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Periconnection: Neighborhood and directional eco-effects newly realized between ecosystem productivity and snow phenology
  • Yi Lin,
  • Geoff West
Yi Lin
Peking University
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Geoff West
Curtin University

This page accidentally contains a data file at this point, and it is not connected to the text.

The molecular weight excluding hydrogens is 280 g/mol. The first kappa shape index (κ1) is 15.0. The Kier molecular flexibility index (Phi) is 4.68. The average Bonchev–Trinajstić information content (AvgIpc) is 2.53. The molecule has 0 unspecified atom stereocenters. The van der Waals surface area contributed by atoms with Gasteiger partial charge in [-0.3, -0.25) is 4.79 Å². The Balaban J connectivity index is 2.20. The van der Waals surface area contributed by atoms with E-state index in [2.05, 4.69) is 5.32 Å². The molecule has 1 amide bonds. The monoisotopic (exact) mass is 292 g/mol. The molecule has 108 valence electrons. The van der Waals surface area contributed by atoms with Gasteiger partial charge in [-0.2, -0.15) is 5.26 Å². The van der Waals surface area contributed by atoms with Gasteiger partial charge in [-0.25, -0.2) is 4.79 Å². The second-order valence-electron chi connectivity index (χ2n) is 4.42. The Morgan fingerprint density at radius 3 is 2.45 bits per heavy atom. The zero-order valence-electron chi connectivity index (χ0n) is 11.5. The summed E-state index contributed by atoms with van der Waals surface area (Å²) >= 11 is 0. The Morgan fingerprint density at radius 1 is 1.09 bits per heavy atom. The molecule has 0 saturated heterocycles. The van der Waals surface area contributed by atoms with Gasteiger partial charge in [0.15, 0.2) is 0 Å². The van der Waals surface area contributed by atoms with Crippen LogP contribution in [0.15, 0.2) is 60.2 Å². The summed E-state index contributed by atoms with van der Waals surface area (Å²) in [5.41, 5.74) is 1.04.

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How snow phenology (SP) regulates ecosystem productivity (EP), especially for those lower- and higher-EP ecosystems, is a point of interest for understanding of climate-biosphere interactions but has been an open macroecological question. We were further curious about its premise – must this eco-effect be caused by the SP in the same site exclusively? To handle these puzzles, we creatively proposed a new concept of “periconnection”, following the way of defining “teleconnection” but also expandingly probing the possible connections to neighborhoods, for reflecting the ecological links between EP and the SP of the same and neighboring sites. Analyzing two piled-up datasets of vegetation dynamics (1999–2013) and SP (2001–2014) in the Northern Hemisphere (>45°N), we found that the lower- and higher-EP ecosystems showed weaker tendencies of EP increasing than the average one for all of the ecosystems; the Arctic circumpolar EP was more sensitive to the snow-onset than -end SP; the EP variations of the ecosystems, including those of the lower- and higher-EP ones, were driven more by the SP around – termed as neighborhood eco-effect; further, such drivings occurred more to north in North America while more to south in North Eurasia – as directional eco-effect. Overall, the novel “periconnection” concept is of fundamental implications for advancing the progress of many fields ranging from ecology to Earth interactions.